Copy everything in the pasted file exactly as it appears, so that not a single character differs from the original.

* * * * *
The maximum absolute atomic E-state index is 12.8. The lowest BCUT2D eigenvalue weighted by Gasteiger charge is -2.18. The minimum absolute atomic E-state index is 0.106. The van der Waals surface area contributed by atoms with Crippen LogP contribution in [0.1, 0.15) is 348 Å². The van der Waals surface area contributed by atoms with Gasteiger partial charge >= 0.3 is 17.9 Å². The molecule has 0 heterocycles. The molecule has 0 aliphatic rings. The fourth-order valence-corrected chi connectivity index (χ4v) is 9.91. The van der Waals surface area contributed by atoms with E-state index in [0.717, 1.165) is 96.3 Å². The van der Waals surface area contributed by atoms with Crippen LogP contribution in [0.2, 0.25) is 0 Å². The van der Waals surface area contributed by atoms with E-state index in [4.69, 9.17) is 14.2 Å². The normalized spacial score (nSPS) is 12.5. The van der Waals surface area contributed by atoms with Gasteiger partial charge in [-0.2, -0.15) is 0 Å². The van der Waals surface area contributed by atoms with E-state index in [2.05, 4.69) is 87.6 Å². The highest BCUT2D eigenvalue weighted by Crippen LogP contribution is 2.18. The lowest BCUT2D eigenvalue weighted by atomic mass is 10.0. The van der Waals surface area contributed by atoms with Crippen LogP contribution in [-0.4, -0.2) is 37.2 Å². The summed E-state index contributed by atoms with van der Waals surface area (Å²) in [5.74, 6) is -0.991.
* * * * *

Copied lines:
The maximum absolute atomic E-state index is 12.8. The lowest BCUT2D eigenvalue weighted by Gasteiger charge is -2.18. The minimum absolute atomic E-state index is 0.106. The van der Waals surface area contributed by atoms with Crippen LogP contribution in [0.1, 0.15) is 348 Å². The van der Waals surface area contributed by atoms with Gasteiger partial charge >= 0.3 is 17.9 Å². The molecule has 0 heterocycles. The molecule has 0 aliphatic rings. The fourth-order valence-corrected chi connectivity index (χ4v) is 9.91. The van der Waals surface area contributed by atoms with E-state index in [0.717, 1.165) is 96.3 Å². The van der Waals surface area contributed by atoms with Crippen LogP contribution in [0.2, 0.25) is 0 Å². The van der Waals surface area contributed by atoms with E-state index in [4.69, 9.17) is 14.2 Å². The normalized spacial score (nSPS) is 12.5. The van der Waals surface area contributed by atoms with Gasteiger partial charge in [-0.2, -0.15) is 0 Å². The van der Waals surface area contributed by atoms with E-state index in [2.05, 4.69) is 87.6 Å². The highest BCUT2D eigenvalue weighted by Crippen LogP contribution is 2.18. The lowest BCUT2D eigenvalue weighted by atomic mass is 10.0. The van der Waals surface area contributed by atoms with Crippen LogP contribution in [-0.4, -0.2) is 37.2 Å². The summed E-state index contributed by atoms with van der Waals surface area (Å²) in [5.74, 6) is -0.991.